The Greek Royal Family and several members of their extended family and from other royal families came out in full force yesterday in Athens to attend a dinner in honour of King Constantine and Queen Anne Marie’s Golden (50th) wedding anniversary. In among those in attendance included the children of the couple and their significant others, the former Tsar of Bulgaria, Simeon II and his wife, Margarita, Queen Sofia (sister of the former Greek King), and Princess Alexandra of Sayn-Wittgenstein-Berleburg
“For who could have anticipated that Simeon, who for his great wisdom, for the favour shown him by heaven, has led the Bulgarian nation to a height of glory, who more than any man detests knavery, who honours justice, who abominates injustice, who is above all sensual pleasures.” -Nicholas Mystikos
May 27, 927 -Simeon I the Great, the first Bulgar Emperor, dies in his capital of Preslav. Simeon had led Bulgaria to it’s territorial zenith, occupying most of the Balkans, and becoming the dominant power in Eastern Europe. He also oversaw the Golden Age of Bulgarian culture, ruling during a time of unmatched prosperity for his people, and leading them to victories over all their neighbors, be they Byzantine, Serbs, or Magyar.
Picture- Portrait of tsar Simeon I the Great, D. Giudjenov, 1927
THE SECOND ITEM INSPECTED: A SABER HILT WITHOUT A BLADE, DATING FROM THE TENTH CENTURY.
During the Bulgar dominion of Euxinova, when Ellubecque had yet to be called Elbequond by the Byzantines, and was still known as Albaquadrum — though the Roman fortified camp of that name was long gone — a modest insurrection restored independence from the Tsar Simeon in a manner that would inform Euxinovan political strategy for centuries to come.
It began at a public ceremony, with the Bulgar praefect of the territory receiving a collection of gold as he had the year before. Quite unexpectedly, the man presenting the tribute produced a blade from his robes and slit the magistrate’s throat. At this, other innocuous figures revealed weapons and skills of their own, overcame the Bulgarian guard (who were only slightly superior in numbers and insufficiently surprised out of their indolence), took the city and claimed the contiguous regions as once again sole property of the Moesians, as the Euxinovans still were known. This revolt, as if by design, directly followed a spate of notable colonial investments by the Bulgars, who, considering this fecund valley a satellite to their own kingdom, had by then founded a library, built a royal palace, expanded upon Ellubecque’s burgeoning harbor structures, and added other improvements that would continue to benefit the usurpers.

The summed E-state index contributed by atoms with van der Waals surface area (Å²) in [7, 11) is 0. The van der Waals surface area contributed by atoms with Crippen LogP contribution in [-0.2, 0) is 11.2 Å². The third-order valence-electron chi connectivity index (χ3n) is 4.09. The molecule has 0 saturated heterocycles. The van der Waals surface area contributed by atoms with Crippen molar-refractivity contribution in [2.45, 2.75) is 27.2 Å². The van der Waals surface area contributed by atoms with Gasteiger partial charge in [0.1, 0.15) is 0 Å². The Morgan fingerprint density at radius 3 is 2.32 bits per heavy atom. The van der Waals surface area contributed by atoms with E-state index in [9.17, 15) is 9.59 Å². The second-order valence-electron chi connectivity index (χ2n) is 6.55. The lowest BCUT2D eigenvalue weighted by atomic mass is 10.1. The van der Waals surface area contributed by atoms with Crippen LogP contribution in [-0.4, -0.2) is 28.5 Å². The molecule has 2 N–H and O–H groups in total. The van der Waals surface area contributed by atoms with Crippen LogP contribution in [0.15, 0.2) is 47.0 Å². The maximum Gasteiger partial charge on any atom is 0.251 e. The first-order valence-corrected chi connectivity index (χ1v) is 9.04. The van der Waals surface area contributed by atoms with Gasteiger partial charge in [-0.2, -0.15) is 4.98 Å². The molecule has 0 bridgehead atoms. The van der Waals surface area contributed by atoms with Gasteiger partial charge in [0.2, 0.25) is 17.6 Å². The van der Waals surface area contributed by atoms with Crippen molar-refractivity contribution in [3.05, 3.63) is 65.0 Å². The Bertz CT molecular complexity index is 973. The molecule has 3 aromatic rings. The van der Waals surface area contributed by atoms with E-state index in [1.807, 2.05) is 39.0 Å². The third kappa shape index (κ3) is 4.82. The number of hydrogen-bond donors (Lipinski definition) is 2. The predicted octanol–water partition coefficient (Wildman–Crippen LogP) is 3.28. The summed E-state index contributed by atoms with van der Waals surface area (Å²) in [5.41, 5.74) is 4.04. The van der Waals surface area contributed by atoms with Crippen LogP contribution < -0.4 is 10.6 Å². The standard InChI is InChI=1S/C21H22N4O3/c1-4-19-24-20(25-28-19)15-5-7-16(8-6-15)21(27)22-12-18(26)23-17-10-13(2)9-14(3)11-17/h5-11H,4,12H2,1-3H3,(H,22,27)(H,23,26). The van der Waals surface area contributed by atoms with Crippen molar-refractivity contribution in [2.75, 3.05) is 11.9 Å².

It seems that the obscure parties who organized the rebellion obtained help from the semi-legendary Moesian bandit clans (still extant from their time of thriving symbiosis with the Roman landed gentry), for the praefect’s assassin is recorded as being the so-called “bandit prince” Rhauminogg. His famous saber bore an inscription on the blade — REQUIRIT FUR SUIS REBUS TUERI — that became a maxim popular among historians and pragmatic nationalists.
(However, that blade is gone, if this artifact is even what the placard beneath it attempts to suggest.)
Tsar Simeon II of Bulgaria, who ruled from 1943 to 1946 as a child, and was overthrown after the WWII. In 2001, he was elected Prime Minister of Bulgaria. Simeon is the only monarch to become the head of government through democratic elections in European history.
Simeon Saxe-Coburg-Gotha, once Tsar Simeon II/ Simeon II of Bulgaria has been the Tsar and Prime Minister of Bulgaria. One title he gained through sucession and the other through elections. He is one of the few monarchs that has been able to hold power through democratic election.
Among his other records, he is the first and only Tsar of Bulgaria and along with Mihail of Romania is one of the only living monarchs that was in power during WWII
Some of the royal guests at the private dinner held in celebration of the official wedding anniversary of King Constantine and Queen Anne Marie, which took place at a private dinner at the Yacht Club of Greece in Piraeus, Greece.
Princess Benedikte and Queen Margrethe II
Princess Alexandra Sayn-Wittgenstein-Berleburg and her husband, Count Jefferson von Pfeil und Klein-Ellguth
Queen Sofia and her sister, Princess Irene of Greece and Denmark
Crown Princess Margareta and Prince Radu of Romania
Simeon II of Bulgaria and Margarita Gómez-Acebo y Cejuela
Crown Prince Alexander and Crown Princess Katherine of Yugoslavia
Prince Ernst August of Hanover
Prince Hassan and Princess Princess Sarvath of Jordan